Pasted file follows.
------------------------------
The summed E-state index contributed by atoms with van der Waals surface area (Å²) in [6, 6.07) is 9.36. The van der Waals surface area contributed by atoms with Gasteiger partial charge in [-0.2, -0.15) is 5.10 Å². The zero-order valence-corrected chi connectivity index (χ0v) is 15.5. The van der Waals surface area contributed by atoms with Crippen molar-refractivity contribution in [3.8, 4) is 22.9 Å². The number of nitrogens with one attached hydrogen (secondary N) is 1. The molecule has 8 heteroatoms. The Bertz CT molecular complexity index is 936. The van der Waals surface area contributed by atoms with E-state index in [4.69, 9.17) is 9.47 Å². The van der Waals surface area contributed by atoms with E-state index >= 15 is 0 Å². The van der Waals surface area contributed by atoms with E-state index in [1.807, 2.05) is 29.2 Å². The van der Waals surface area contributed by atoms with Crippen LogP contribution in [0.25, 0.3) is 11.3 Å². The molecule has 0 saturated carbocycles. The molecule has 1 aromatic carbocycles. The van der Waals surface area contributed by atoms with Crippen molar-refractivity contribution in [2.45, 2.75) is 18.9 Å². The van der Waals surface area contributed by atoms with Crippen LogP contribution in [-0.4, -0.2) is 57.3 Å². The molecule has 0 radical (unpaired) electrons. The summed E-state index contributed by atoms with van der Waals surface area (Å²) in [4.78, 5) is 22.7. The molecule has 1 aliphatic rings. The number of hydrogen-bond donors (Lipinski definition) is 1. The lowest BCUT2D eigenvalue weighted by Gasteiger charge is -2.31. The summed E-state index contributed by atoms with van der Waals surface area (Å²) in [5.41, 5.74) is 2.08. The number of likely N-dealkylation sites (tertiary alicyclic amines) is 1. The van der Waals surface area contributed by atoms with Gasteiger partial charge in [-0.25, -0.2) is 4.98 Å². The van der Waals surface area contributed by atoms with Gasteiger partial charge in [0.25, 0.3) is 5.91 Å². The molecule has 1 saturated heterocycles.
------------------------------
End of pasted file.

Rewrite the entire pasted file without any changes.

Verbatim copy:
The summed E-state index contributed by atoms with van der Waals surface area (Å²) in [6, 6.07) is 9.36. The van der Waals surface area contributed by atoms with Gasteiger partial charge in [-0.2, -0.15) is 5.10 Å². The zero-order valence-corrected chi connectivity index (χ0v) is 15.5. The van der Waals surface area contributed by atoms with Crippen molar-refractivity contribution in [3.8, 4) is 22.9 Å². The number of nitrogens with one attached hydrogen (secondary N) is 1. The molecule has 8 heteroatoms. The Bertz CT molecular complexity index is 936. The van der Waals surface area contributed by atoms with E-state index in [4.69, 9.17) is 9.47 Å². The van der Waals surface area contributed by atoms with E-state index >= 15 is 0 Å². The van der Waals surface area contributed by atoms with E-state index in [1.807, 2.05) is 29.2 Å². The van der Waals surface area contributed by atoms with Crippen LogP contribution in [0.25, 0.3) is 11.3 Å². The molecule has 0 saturated carbocycles. The molecule has 1 aromatic carbocycles. The van der Waals surface area contributed by atoms with Crippen molar-refractivity contribution in [2.45, 2.75) is 18.9 Å². The van der Waals surface area contributed by atoms with Crippen LogP contribution in [-0.4, -0.2) is 57.3 Å². The molecule has 0 radical (unpaired) electrons. The summed E-state index contributed by atoms with van der Waals surface area (Å²) in [4.78, 5) is 22.7. The molecule has 1 aliphatic rings. The number of hydrogen-bond donors (Lipinski definition) is 1. The lowest BCUT2D eigenvalue weighted by Gasteiger charge is -2.31. The summed E-state index contributed by atoms with van der Waals surface area (Å²) in [5.41, 5.74) is 2.08. The number of likely N-dealkylation sites (tertiary alicyclic amines) is 1. The van der Waals surface area contributed by atoms with Gasteiger partial charge in [-0.25, -0.2) is 4.98 Å². The van der Waals surface area contributed by atoms with Gasteiger partial charge in [0.25, 0.3) is 5.91 Å². The molecule has 1 saturated heterocycles.